One study showed a 94% reduction in microbial burden on copper-coated beds, in a hospital’s intensive care unit, compared to control beds. Another study found that copper-alloyed surfaces reduce the rate of healthcare-acquired infections in an intensive care unit by 58%. Although some microbes can develop a certain level of tolerance to copper, just as they can with bleach, copper is much less toxic to humans and gives off no fumes.

Silver is another transition metal and, as such, is antimicrobial, but only to an extent. Those truly interested in this topic can refer to some additional research that I conducted as a younger man, when journalistic misadventure forced me into wearing the same “self-cleaning” pair of underpants for seven days. If you’d prefer to avoid the gnarly details, know that silver’s antimicrobial effect is enhanced by humid environments, but that, in this case, it stopped some way short of perfection.

Another drawback of silver, compared to copper, is that it is almost 100 times more expensive. This is why it is copper, rather than silver, from which we have traditionally made pennies. Zinc also has antibacterial effects, but its ions are less reactive and therefore less damaging to cells. Titanium oxide is another also-ran because it is photocatalytic, which means that it requires light to catalyze the reaction that kills microbes. Overall, copper is the strongest of these materials at killing bacteria. In nine hours, copper reduces the number of microbes on a surface by a factor of 100 million, according to one study, far outranking any metal aside from cadmium, which is toxic.

Other materials, such as the wings of cicadas, are antimicrobial by dint of their architecture. And these natural patterns can be replicated at the nanoscale. A company called Sharklet uses micron-level manufacturing to create plastic whose microscopic diamond pattern, like that of sharkskin, inhibits the multiplying of bacteria. But viruses are much smaller than bacteria and are viewed by experts as more of a challenge.  

Tiny, artificially-made structures (e.g. “nanopillars”) also provide a mechanical means by which to vanquish microbes, including viruses, by damaging viral particles with their sharp tips or disrupting their membranes with electrostatic charge. But nanotechnology-derived coatings are not likely to be widely sold anytime soon. “It would take a lot of Nobel Prizes to get vertically-aligned carbon nanotubes widely adopted and available in a tin of paint,” says Anthony Schiavo, senior director at Lux Research. Graphene-based materials are similarly enticing, but also prohibitively expensive. The cheapest carbon nanomaterials cost thousands of dollars per square meter. That price might make sense for surgical implants, but not for broad use.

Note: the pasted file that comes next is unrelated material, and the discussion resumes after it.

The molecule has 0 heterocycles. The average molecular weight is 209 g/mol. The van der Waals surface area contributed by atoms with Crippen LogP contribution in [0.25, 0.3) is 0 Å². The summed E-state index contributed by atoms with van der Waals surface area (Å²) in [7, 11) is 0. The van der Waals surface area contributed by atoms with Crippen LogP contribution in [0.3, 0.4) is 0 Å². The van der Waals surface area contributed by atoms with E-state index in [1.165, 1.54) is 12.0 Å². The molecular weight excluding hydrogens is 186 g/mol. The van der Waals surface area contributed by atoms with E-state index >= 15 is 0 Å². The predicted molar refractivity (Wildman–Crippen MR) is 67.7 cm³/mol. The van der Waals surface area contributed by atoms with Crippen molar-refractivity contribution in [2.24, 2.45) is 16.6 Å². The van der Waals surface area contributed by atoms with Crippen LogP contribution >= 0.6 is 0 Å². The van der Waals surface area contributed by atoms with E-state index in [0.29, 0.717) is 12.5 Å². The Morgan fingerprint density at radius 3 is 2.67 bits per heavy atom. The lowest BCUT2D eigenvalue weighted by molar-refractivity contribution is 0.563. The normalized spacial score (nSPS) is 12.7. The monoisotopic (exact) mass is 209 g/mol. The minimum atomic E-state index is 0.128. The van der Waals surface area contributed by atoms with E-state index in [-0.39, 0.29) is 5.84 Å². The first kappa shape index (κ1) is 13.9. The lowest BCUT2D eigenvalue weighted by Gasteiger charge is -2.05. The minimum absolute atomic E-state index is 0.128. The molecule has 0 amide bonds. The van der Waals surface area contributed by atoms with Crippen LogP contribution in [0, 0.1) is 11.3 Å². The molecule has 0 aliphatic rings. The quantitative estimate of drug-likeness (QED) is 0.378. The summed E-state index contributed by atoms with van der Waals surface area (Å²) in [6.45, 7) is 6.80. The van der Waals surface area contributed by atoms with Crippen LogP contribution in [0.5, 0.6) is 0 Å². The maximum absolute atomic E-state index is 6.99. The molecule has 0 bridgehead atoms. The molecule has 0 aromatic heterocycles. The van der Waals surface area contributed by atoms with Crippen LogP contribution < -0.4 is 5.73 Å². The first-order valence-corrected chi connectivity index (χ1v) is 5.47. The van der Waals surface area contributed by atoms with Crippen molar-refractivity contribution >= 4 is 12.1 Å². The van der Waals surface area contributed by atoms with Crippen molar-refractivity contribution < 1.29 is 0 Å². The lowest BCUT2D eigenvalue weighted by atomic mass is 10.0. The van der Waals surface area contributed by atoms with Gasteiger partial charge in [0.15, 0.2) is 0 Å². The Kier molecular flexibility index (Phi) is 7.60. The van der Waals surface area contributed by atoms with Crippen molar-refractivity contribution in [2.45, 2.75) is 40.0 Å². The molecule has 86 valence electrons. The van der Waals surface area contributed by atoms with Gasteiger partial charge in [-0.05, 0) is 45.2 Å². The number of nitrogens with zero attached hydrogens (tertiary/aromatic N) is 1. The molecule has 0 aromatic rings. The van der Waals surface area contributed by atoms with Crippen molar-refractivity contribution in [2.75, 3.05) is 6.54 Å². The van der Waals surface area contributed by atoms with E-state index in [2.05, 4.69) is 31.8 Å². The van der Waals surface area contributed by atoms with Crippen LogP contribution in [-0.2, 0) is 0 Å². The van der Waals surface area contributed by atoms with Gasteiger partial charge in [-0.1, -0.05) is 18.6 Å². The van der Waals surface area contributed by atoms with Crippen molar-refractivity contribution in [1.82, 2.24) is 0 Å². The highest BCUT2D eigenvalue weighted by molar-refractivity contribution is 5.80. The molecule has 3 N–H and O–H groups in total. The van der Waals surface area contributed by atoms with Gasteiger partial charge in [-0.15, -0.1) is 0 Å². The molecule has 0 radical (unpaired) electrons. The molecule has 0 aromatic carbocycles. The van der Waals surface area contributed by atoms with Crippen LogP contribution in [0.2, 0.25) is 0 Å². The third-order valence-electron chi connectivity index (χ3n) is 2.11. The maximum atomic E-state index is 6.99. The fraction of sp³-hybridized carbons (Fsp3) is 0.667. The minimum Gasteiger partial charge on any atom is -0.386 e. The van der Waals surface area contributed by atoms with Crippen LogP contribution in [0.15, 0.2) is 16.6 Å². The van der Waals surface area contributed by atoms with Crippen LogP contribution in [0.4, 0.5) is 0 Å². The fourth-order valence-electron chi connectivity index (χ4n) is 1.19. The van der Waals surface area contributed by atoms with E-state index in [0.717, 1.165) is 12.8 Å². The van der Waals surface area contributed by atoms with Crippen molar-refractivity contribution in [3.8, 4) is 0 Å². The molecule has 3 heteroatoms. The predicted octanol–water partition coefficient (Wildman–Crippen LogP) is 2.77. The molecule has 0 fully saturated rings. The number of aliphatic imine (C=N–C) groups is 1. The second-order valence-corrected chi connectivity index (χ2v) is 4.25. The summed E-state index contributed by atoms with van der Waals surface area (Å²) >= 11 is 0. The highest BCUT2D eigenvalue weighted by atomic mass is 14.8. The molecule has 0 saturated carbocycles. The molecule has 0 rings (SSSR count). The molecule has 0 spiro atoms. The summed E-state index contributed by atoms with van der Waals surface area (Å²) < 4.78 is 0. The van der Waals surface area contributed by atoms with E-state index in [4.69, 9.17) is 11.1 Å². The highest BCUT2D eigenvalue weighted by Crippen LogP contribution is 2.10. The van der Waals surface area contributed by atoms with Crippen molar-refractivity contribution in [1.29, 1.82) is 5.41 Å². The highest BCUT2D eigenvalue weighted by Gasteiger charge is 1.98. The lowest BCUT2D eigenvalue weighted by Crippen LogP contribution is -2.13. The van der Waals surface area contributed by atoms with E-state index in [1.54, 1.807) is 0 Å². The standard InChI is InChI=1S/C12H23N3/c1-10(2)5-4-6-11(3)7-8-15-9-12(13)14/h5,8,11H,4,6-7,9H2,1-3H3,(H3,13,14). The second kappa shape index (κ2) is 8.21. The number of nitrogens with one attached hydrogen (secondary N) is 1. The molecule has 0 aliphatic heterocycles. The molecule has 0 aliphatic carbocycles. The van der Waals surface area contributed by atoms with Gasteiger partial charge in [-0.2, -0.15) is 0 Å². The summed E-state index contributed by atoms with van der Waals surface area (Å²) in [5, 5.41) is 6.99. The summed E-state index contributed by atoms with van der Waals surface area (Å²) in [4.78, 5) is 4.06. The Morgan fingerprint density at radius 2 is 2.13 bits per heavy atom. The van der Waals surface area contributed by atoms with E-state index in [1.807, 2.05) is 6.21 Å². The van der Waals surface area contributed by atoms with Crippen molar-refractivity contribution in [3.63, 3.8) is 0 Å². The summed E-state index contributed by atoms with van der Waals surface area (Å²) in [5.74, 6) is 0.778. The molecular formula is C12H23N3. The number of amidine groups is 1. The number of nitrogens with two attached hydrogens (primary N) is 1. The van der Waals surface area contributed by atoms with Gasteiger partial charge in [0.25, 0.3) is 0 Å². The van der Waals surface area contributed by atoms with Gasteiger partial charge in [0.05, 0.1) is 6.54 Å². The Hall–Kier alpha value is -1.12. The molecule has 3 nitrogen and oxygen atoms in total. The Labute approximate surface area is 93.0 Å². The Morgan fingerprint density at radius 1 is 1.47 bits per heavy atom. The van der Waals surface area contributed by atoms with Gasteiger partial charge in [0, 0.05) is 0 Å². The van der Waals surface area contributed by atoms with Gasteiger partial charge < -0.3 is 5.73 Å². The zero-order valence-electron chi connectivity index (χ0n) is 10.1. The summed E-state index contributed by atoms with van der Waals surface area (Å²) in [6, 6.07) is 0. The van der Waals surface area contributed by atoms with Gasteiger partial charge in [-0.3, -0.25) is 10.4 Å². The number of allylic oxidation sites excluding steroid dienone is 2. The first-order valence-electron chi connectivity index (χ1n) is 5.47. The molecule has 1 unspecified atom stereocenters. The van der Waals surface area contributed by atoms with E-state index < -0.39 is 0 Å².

As an all-rounder, then, copper is the best of the materials. Still, the wholesale replacement of existing surfaces would be pricey, encompassing both the cost of the metal itself and the labor required to install it.

Let’s imagine replacing, with a copper alternative, every light switch in American public-sector buildings: schools, hospitals, prisons, government buildings, and so on. Given that there are about 140,000 schools in the United States, we can safely assume that the total number of American public sector buildings is greater than 500,000. Multiply that by the 100-odd light switches that you’d expect per building, at a cost of roughly $20 each, judging by existing prices, and assume that the labor costs are a conservative $25 per switch. That’s a billion dollars on parts, plus $1.25 billion on labor—and that’s only for light switches.

Fortunately, there is a more practical option that makes use of the best of the metals we examined earlier. Rather than replacing all those high-touch surfaces, we should consider sprays with which to coat those surfaces in only a thin copper layer—an option much cheaper than wholesale surface replacement. Cold-sprayed copper kills more than 99.999% of bacteria over the course of two hours, according to one study. A startup that makes such a spray has gained an EPA license to sell its product to customers in the consumer, commercial, and healthcare sectors. Coatings will cost between $50 and $60 per square foot. This is an exciting technology, though a coppery finish might not be something that consumers want on every single surface. What we accept in hospital fixtures, for instance, we might not want on our phone cases.

Coatings don’t have to be copper-based, though. Last year, researchers at the University of Birmingham announced the invention of a sprayable coating derived from cellulose. This hydrophilic coating kills pathogens by drying out the respiratory droplets in which they lurk. Viruses and other microbes then become ensnared in the cellulose matrix and don’t spread as readily when touched. A material coated in the cellulose spray dries about 50 percent faster than the same volume of liquid on a glass surface. In the study, glass was coated with cultures containing infective SARS-CoV-2 particles. When the cellulose spray was applied, the size of the culture was reduced almost three-fold after 5 minutes. After 10 minutes, it was almost entirely removed.